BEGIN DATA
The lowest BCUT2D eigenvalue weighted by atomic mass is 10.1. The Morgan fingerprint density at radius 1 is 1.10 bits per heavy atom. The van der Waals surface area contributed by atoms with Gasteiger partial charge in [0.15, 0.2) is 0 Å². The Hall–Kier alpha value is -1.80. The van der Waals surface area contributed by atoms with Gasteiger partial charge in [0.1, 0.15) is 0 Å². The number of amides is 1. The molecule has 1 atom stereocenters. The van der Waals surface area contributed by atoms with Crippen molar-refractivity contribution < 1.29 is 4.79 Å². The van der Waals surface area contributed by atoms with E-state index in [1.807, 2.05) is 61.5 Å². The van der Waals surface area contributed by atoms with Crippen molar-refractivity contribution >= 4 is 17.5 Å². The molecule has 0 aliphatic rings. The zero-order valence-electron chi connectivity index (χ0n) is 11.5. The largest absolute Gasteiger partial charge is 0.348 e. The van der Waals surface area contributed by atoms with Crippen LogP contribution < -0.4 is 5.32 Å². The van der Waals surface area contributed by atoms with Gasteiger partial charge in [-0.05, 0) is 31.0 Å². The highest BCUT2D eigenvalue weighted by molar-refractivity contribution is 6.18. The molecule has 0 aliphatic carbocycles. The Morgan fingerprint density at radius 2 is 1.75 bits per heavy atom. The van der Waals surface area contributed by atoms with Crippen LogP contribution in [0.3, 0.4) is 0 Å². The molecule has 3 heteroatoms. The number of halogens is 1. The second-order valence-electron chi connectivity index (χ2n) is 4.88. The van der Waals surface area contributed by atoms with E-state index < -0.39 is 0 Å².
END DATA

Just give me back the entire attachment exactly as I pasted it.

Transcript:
The lowest BCUT2D eigenvalue weighted by atomic mass is 10.1. The Morgan fingerprint density at radius 1 is 1.10 bits per heavy atom. The van der Waals surface area contributed by atoms with Gasteiger partial charge in [0.15, 0.2) is 0 Å². The Hall–Kier alpha value is -1.80. The van der Waals surface area contributed by atoms with Gasteiger partial charge in [0.1, 0.15) is 0 Å². The number of amides is 1. The molecule has 1 atom stereocenters. The van der Waals surface area contributed by atoms with Crippen molar-refractivity contribution < 1.29 is 4.79 Å². The van der Waals surface area contributed by atoms with E-state index in [1.807, 2.05) is 61.5 Å². The van der Waals surface area contributed by atoms with Crippen molar-refractivity contribution >= 4 is 17.5 Å². The molecule has 0 aliphatic rings. The zero-order valence-electron chi connectivity index (χ0n) is 11.5. The largest absolute Gasteiger partial charge is 0.348 e. The van der Waals surface area contributed by atoms with Crippen LogP contribution < -0.4 is 5.32 Å². The van der Waals surface area contributed by atoms with Gasteiger partial charge in [-0.05, 0) is 31.0 Å². The highest BCUT2D eigenvalue weighted by molar-refractivity contribution is 6.18. The molecule has 0 aliphatic carbocycles. The Morgan fingerprint density at radius 2 is 1.75 bits per heavy atom. The van der Waals surface area contributed by atoms with Crippen LogP contribution in [0.3, 0.4) is 0 Å². The molecule has 3 heteroatoms. The number of halogens is 1. The second-order valence-electron chi connectivity index (χ2n) is 4.88. The van der Waals surface area contributed by atoms with E-state index < -0.39 is 0 Å².